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What is the difference in use between "paradise" and "heaven"?

I feel that heaven is more spiritual, something that probably couldn't even be imagined. When you say paradise, you can denote something more real. Imagine a vacation on a tropical island; you can say, "I was in Bahamas. It was a paradise". But heaven is something even more unseizable.

Is my understanding correct?

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"I was in Bahamas. It was a paradise" -- not heaven. Usage-wise, we call something Paradise when referring to how it is; whereas we speak of heaven when speaking about how we feel about it. "I spent a week in the Bahamas. Life was heaven!" –  Kris May 24 '13 at 6:03
    
@Kris: "it was paradise" vs "it was heaven" in that narrow context they're pretty much the same. –  Mitch May 24 '13 at 12:23
    
"It was like heaven when Chase walked up and kissed me on my cheek that morning..." (books.google.co.in/books?id=X6Fn51cu3LcC&pg=PA61) "A paradise called Texas" (books.google.co.in/books?id=WSvcPgAACAAJ) -- ... –  Kris May 24 '13 at 12:51
    
"It was a paradise perfectly equipped for the survival of all of God's creatures ..." (books.google.co.in/books?id=VIMj6gP3Q9wC&pg=PA37) "We learned that Fairfield, "quietest town in the U.S.," was close to Travis, so I and my classmates decided to go see it for ourselves. On the way there in the cab, we came upon a nightclub with nude dancers. We had to stop and go inside. It was like heaven for us young guys. I'd never seen anything like this in my life. We never made it to Fairfield." (books.google.co.in/books?id=tLvy_THW7EAC&pg=PA136) –  Kris May 24 '13 at 12:53
    
"I'm reminded of my own kindergarten graduation years ago. Back before schools were plagued with problems like ADHD, peanut allergies, or minorities. Why, it was like heaven, no rapture required." (books.google.co.in/books?id=xmLAsxMemKgC&pg=PA148) –  Kris May 24 '13 at 12:54

4 Answers 4

up vote 8 down vote accepted

In the literal sense, paradise is a perfect earthly world, free of misery. Heaven is where good people go when they die.

Either can be used in a metaphorical sense, and in fact, heaven probably has wider metaphorical use. It fits in your example for a tropical island, but you could also use it to describe something you find very pleasant. For example,

That chocolate ice-cream is heaven!

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I'm used to people saying "heavenly" rather than "heaven" in your ice-cream example. –  Monica Cellio Sep 15 '11 at 18:31
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People use both. Alicia Keys for example says "Motherhood is heaven." In the opinion of the Houston Chronicle "... the gingered Anarkali cocktail is heaven." –  z7sg Ѫ Sep 15 '11 at 23:28
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I'm not sure I understand your "in the literal sense...." –  jbelacqua Sep 16 '11 at 6:47
    
Thanks for response. OK, so this means that I was quite wrong, heaven is also used for earthly things... And what about paradise? Does it fit to the tropical island or the ice-cream? –  Tomas Sep 16 '11 at 8:57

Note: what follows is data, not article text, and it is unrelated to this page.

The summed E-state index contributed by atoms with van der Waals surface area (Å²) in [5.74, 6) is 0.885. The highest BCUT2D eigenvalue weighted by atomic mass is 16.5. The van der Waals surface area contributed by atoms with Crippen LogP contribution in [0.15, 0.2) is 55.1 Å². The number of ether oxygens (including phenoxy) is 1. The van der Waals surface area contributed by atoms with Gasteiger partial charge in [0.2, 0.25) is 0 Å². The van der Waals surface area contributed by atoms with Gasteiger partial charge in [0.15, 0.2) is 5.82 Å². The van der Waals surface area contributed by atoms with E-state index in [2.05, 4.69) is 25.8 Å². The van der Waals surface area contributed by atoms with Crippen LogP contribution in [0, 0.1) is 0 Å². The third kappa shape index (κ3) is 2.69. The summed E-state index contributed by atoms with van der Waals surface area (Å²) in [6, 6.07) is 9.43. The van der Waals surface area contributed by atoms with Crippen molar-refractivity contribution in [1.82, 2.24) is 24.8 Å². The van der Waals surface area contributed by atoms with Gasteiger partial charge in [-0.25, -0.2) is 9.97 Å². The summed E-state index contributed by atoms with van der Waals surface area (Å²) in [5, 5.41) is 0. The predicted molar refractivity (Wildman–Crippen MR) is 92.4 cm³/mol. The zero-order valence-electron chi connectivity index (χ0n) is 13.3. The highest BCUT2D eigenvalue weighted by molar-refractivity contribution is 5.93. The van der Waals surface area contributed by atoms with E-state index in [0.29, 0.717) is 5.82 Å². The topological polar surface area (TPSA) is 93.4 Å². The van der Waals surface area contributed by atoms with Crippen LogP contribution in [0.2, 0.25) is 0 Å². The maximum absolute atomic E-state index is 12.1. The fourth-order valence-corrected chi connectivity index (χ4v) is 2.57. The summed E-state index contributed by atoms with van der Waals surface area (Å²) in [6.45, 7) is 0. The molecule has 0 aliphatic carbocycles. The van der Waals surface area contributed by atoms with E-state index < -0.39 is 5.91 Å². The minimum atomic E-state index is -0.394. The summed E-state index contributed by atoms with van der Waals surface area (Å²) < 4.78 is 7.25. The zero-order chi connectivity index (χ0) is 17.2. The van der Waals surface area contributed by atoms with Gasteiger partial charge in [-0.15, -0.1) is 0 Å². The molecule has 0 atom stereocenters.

@Tomas Yes your example is ok (although I would probably say something like "It's paradise on earth!"), and as I mentioned heaven also fits (minus the article): "I was in the Bahamas, it was heaven!" Or use Monica's suggestion: "It was heavenly." which is weaker, more simile than metaphor. –  z7sg Ѫ Sep 16 '11 at 9:45

Paradise means a heavenly beautiful place on this Earth. But Heaven refers to a place beyond the atmospheric limitation where the God reside.

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I think when Jesus said "Today you will be with me in Paradise", He meant heaven for He says to be absent from the body is to be present with The Lord.

He had to go back there to get what He shed for our sins, then He went to hell to take back the keys Adam forfeited and to take the sting out of death.

When we think of paradise it's about some place exotic for we think with our natural mind but Jesus was speaking of Spiritual things/places.

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This does not answer the question for English at large; it is simply an interpretation of a bit of Christian theology. –  Robusto Apr 8 '12 at 13:04

Heaven (from the German for sky) is specifically christian. Paradise (from Persian garden) has less distinct religious overtones

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Not specifically Christian according to this: oxforddictionaries.com/definition/heaven –  z7sg Ѫ Sep 15 '11 at 23:23
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While it's true that, for example, heofon in Old English may have changed meaning due to Christianization, it would also be silly to say that the way we use heaven today is specifically Christian; we obviously use it both in figurative senses and to refer to a variety of religions when discussing them in English. I'm also not sure why you say that paradise is less religious: it got much of its connotation because it referred to the Garden of Eden. –  aedia λ Sep 16 '11 at 6:21
    
See infidelguy.com/heaven_sky.htm –  jbelacqua Sep 16 '11 at 6:46

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